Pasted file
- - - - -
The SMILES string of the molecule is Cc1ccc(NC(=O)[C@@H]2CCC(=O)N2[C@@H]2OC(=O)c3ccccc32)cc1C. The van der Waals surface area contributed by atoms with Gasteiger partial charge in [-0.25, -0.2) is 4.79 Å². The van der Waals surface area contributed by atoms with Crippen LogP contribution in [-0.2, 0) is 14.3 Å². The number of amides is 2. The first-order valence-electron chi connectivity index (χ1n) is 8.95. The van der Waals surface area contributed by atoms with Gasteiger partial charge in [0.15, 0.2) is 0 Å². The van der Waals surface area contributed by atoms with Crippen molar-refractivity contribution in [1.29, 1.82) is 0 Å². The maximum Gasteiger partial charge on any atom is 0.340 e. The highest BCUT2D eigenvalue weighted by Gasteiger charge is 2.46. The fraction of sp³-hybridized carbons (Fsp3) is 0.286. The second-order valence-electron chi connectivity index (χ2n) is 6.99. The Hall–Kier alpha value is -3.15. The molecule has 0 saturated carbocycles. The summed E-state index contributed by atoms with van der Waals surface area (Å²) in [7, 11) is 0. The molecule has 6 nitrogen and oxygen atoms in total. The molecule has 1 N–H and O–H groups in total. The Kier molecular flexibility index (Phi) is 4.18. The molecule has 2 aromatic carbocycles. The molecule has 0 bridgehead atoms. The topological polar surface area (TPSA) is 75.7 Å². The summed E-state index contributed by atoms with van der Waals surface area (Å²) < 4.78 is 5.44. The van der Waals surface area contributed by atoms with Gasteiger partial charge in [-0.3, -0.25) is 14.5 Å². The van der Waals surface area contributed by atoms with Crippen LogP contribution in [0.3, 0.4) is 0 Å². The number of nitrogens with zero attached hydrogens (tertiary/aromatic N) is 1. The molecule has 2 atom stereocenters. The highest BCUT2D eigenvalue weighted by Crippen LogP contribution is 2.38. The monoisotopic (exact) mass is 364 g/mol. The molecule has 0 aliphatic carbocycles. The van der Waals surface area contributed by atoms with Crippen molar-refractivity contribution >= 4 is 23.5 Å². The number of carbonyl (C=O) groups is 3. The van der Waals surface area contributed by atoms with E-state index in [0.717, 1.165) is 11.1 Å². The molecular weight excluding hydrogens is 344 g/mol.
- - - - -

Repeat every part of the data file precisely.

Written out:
The SMILES string of the molecule is Cc1ccc(NC(=O)[C@@H]2CCC(=O)N2[C@@H]2OC(=O)c3ccccc32)cc1C. The van der Waals surface area contributed by atoms with Gasteiger partial charge in [-0.25, -0.2) is 4.79 Å². The van der Waals surface area contributed by atoms with Crippen LogP contribution in [-0.2, 0) is 14.3 Å². The number of amides is 2. The first-order valence-electron chi connectivity index (χ1n) is 8.95. The van der Waals surface area contributed by atoms with Gasteiger partial charge in [0.15, 0.2) is 0 Å². The van der Waals surface area contributed by atoms with Crippen molar-refractivity contribution in [1.29, 1.82) is 0 Å². The maximum Gasteiger partial charge on any atom is 0.340 e. The highest BCUT2D eigenvalue weighted by Gasteiger charge is 2.46. The fraction of sp³-hybridized carbons (Fsp3) is 0.286. The second-order valence-electron chi connectivity index (χ2n) is 6.99. The Hall–Kier alpha value is -3.15. The molecule has 0 saturated carbocycles. The summed E-state index contributed by atoms with van der Waals surface area (Å²) in [7, 11) is 0. The molecule has 6 nitrogen and oxygen atoms in total. The molecule has 1 N–H and O–H groups in total. The Kier molecular flexibility index (Phi) is 4.18. The molecule has 2 aromatic carbocycles. The molecule has 0 bridgehead atoms. The topological polar surface area (TPSA) is 75.7 Å². The summed E-state index contributed by atoms with van der Waals surface area (Å²) < 4.78 is 5.44. The van der Waals surface area contributed by atoms with Gasteiger partial charge in [-0.3, -0.25) is 14.5 Å². The van der Waals surface area contributed by atoms with Crippen LogP contribution in [0.3, 0.4) is 0 Å². The number of nitrogens with zero attached hydrogens (tertiary/aromatic N) is 1. The molecule has 2 atom stereocenters. The highest BCUT2D eigenvalue weighted by Crippen LogP contribution is 2.38. The monoisotopic (exact) mass is 364 g/mol. The molecule has 0 aliphatic carbocycles. The van der Waals surface area contributed by atoms with Crippen molar-refractivity contribution >= 4 is 23.5 Å². The number of carbonyl (C=O) groups is 3. The van der Waals surface area contributed by atoms with E-state index in [0.717, 1.165) is 11.1 Å². The molecular weight excluding hydrogens is 344 g/mol.